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A probe into JD Logistics’ impending IPO [Morning Briefing Ep 3]

Written by KrASIA Morning Briefing Published on     4 mins read

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KrASIA’s fortnightly Morning Briefing dives into the business models in China’s express delivery sector and examines the case of JD Logistics, and considerations for its recently submitted IPO.

The second episode of KrASIA’s Morning Briefing was live on March 16, 9am. This new fortnightly series gives a breakdown on China’s industries, exclusive to our subscribers. The next episode will be on April 6, digging into issues surrounding Electric Vehicle Batteries — click here to save your spot!

Chewing on China’s domestic logistics industry, the presentation had three main parts. A brief overview of the domestics logistics industry in China, the two different business models in the express delivery sector and the case study on JD Logistics.

To start of the the team noted that the value of of the industry has seen a jump from 32.9 trillion USD in 2015 to 45 trillion in 2020. The more than 10 trillion increase illustrates how much the industry has developed and the trend exponential growth hints that the ceiling has yet to be hit.

The scope of the presentation was narrowed down to express delivery services, JD logistics original line of business as the in-house shipping unit for JD.com.

The different sectors in China’s domestic logistics industry

The team examined the main business models seen in the express delivery sector — the independent model and franchising model.

Characterised by heavy assets, the independent model sees companies owning their own proprietary facilities such as warehouses and transport fleets. Their couriers and delivery personnel are also hired as full-time employees. JD Logistics and Shun Feng Express (SF Express) are the two leading companies in this category.

The franchise model, on the other hand, is asset-light. Companies own far fewer facilities, opting for less capital heavy assets such as pick-up lockers. Couriers and delivery personnel are often gig workers. The notable companies in this category are YTO Express, ZTO Express, STO Express and UDA Express, also commonly referred to as 3TO1DA.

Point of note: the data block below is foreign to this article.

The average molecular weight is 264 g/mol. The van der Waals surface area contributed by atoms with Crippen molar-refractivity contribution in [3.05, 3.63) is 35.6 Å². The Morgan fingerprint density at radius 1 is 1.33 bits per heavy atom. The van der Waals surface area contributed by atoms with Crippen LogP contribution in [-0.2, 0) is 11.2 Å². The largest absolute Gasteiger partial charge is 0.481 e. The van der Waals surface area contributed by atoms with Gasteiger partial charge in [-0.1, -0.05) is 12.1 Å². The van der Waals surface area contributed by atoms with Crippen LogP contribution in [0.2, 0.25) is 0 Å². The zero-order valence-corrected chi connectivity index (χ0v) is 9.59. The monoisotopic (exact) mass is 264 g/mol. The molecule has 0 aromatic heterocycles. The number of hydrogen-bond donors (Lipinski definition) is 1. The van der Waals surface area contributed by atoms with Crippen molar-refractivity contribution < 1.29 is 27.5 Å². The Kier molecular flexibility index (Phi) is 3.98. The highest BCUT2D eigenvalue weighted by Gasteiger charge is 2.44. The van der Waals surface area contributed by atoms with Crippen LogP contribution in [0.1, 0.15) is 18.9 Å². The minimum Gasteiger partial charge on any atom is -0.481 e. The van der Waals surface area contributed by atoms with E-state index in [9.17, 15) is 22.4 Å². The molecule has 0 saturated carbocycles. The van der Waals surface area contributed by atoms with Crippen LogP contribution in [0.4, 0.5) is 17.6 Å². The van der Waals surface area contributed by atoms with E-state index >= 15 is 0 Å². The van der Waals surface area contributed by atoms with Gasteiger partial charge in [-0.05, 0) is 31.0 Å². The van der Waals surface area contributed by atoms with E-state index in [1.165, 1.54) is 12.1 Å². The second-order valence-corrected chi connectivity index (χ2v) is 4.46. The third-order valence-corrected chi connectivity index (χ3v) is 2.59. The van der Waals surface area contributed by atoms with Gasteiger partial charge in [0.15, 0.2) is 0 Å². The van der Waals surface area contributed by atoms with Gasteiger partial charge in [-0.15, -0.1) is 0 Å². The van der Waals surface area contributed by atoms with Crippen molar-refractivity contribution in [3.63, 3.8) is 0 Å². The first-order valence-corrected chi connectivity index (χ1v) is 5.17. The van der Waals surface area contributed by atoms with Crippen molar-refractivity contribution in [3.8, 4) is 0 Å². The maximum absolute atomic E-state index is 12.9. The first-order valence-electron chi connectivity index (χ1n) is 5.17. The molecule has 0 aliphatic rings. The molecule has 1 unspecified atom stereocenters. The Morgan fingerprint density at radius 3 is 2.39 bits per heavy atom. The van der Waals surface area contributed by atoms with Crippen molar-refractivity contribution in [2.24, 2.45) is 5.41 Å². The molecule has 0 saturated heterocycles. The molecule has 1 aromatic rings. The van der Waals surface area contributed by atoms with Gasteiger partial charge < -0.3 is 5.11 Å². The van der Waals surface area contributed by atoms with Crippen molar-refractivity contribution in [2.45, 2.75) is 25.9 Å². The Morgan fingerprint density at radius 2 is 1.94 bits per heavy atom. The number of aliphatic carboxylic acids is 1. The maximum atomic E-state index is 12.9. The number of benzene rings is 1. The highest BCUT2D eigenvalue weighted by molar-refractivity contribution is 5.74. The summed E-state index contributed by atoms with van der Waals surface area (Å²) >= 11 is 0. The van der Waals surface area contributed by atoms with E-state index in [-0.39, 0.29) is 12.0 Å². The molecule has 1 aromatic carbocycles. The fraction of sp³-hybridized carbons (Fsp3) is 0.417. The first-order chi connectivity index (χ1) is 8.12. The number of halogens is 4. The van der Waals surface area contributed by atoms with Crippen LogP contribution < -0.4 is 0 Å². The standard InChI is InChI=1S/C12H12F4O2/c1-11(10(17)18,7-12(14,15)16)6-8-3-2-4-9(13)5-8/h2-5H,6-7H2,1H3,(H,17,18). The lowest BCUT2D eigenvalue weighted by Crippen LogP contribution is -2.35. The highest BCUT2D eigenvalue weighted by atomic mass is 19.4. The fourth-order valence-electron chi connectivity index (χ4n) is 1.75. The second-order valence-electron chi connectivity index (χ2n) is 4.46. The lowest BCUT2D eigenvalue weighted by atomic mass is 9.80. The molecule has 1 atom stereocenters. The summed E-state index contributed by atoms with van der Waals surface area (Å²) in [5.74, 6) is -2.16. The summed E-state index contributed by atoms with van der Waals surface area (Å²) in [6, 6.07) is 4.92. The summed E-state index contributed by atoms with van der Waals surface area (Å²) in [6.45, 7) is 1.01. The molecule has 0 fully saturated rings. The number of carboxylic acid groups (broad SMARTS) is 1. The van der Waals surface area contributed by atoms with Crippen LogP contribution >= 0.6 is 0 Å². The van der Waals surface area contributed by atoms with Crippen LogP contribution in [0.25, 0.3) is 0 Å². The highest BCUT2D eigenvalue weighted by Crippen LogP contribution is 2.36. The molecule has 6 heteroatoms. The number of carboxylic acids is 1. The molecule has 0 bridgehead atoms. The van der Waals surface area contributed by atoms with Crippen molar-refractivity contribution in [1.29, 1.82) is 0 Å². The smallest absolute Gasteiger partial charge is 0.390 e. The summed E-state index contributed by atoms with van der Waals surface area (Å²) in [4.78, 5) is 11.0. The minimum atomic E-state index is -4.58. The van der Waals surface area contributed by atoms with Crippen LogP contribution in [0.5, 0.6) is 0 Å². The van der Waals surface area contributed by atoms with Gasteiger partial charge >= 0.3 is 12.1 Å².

During the presentation, the team compared the two models, highlighting three main aspects of differentiation. The first being that the franchise companies have wider geographical coverage in terms of delivery and pick-up locations. SF Express’ approximate 17,900 locations pales in comparison to ZTO’s 30,000.

Second, the independent model brings in higher revenue due to higher prices and more diversified business activity. In contrast, the franchise model occupy larger market share because of their broader physical coverage. Lastly, both models have emerged with differing results when dealing with the pressures of the COVID-19 pandemic. Given that the independent model owns and has more control over its facilities and employees, they were able to enforce proper safety guidelines during the pandemic and continue operations. The franchise players had to bend to external factors such as shut warehouses and workers staying at home.

Moving on to the case study portion of the presentation, the team highlighted that JD Logistics was founded in 2007 as the in-house shipping unit of JD.com. Faced with slowed growth, the larger JD group had to look to new business lines to boost their position. As such, in 2017, JD Logistics was spun off as an independent operation. It was primed to provide a full spectrum of supply chain solutions to all sorts of business clients, instead of just express delivery services.

The team also shared that JD Logistics has three key assets — proprietary facilities and employees, a large warehouse network and advanced technologies. It’s main competitor SF Express too has its own advantages — an air fleet, more pick-up and delivery locations and seems to be the preferred service provider for the likes of third-party clients such as Tabao and TMall.

That being said, JD has a potential competitive edge as it plans to expand its B2B merchant logistics service capabilities. This includes warehouse and inventory management for merchants that lease their warehouses. They have also built an Open Warehouse Platform that allows third-party warehouse owner-operators to use their warehouse management cloud technology in exchange for actual floor space. It was noted that as of the first three quarters of 2020, integrated supply chain customers accounted for 79.1% of the company’s revenue.

Other potential upsides include synergy with fellow subsidiaries under the JD umbrella and continued investment in technology. The team shared that from 2018 to Q3 2020, JD Logistics invested a little over 707 million USD and the end of 2020, it owned and was applying for more than 4,400 technical and software patents. Moreover, the company currently has more than 3,700 R&D personnel.

All in all, there are two main considerations for JD Logistics, it’s IPO and future plans. First, how to continually differentiate itself amongst fierce competitors amongst high cost and continued losses. Second, can further investment in technology support JD the company as it expands into new fields?

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